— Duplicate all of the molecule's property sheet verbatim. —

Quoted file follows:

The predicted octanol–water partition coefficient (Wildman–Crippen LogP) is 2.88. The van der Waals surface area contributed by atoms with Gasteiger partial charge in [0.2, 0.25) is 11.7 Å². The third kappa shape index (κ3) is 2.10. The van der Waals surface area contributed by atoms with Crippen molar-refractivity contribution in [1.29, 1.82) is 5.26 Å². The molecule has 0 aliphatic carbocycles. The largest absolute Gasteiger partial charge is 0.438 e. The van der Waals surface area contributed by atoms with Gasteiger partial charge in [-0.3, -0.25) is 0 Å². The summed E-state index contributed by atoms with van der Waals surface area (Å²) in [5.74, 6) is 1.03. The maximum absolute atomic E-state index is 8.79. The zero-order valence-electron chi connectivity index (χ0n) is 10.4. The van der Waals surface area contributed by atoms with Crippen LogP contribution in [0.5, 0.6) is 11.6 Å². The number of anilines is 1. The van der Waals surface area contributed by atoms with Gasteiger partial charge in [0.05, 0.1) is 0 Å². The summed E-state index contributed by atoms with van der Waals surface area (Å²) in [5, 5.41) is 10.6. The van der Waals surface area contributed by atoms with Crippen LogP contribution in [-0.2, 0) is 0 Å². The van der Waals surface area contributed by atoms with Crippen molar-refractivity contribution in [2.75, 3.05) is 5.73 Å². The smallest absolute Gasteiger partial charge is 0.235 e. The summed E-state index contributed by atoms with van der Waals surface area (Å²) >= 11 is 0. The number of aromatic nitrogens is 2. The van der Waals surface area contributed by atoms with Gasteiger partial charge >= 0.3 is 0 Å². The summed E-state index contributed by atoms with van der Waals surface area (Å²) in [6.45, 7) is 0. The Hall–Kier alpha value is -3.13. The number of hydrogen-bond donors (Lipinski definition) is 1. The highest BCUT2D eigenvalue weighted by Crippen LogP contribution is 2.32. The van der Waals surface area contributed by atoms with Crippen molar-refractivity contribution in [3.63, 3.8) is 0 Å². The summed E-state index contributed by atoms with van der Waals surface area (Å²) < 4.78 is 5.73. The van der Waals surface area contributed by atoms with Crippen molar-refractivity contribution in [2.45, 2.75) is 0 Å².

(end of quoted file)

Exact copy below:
The predicted octanol–water partition coefficient (Wildman–Crippen LogP) is 2.88. The van der Waals surface area contributed by atoms with Gasteiger partial charge in [0.2, 0.25) is 11.7 Å². The third kappa shape index (κ3) is 2.10. The van der Waals surface area contributed by atoms with Crippen molar-refractivity contribution in [1.29, 1.82) is 5.26 Å². The molecule has 0 aliphatic carbocycles. The largest absolute Gasteiger partial charge is 0.438 e. The van der Waals surface area contributed by atoms with Gasteiger partial charge in [-0.3, -0.25) is 0 Å². The summed E-state index contributed by atoms with van der Waals surface area (Å²) in [5.74, 6) is 1.03. The maximum absolute atomic E-state index is 8.79. The zero-order valence-electron chi connectivity index (χ0n) is 10.4. The van der Waals surface area contributed by atoms with Crippen LogP contribution in [0.5, 0.6) is 11.6 Å². The number of anilines is 1. The van der Waals surface area contributed by atoms with Gasteiger partial charge in [0.05, 0.1) is 0 Å². The summed E-state index contributed by atoms with van der Waals surface area (Å²) in [5, 5.41) is 10.6. The van der Waals surface area contributed by atoms with Crippen LogP contribution in [-0.2, 0) is 0 Å². The van der Waals surface area contributed by atoms with Crippen molar-refractivity contribution in [2.75, 3.05) is 5.73 Å². The smallest absolute Gasteiger partial charge is 0.235 e. The summed E-state index contributed by atoms with van der Waals surface area (Å²) >= 11 is 0. The number of aromatic nitrogens is 2. The van der Waals surface area contributed by atoms with Gasteiger partial charge >= 0.3 is 0 Å². The summed E-state index contributed by atoms with van der Waals surface area (Å²) in [6.45, 7) is 0. The Hall–Kier alpha value is -3.13. The number of hydrogen-bond donors (Lipinski definition) is 1. The highest BCUT2D eigenvalue weighted by Crippen LogP contribution is 2.32. The van der Waals surface area contributed by atoms with Crippen molar-refractivity contribution in [3.63, 3.8) is 0 Å². The summed E-state index contributed by atoms with van der Waals surface area (Å²) < 4.78 is 5.73. The van der Waals surface area contributed by atoms with Crippen molar-refractivity contribution in [2.45, 2.75) is 0 Å².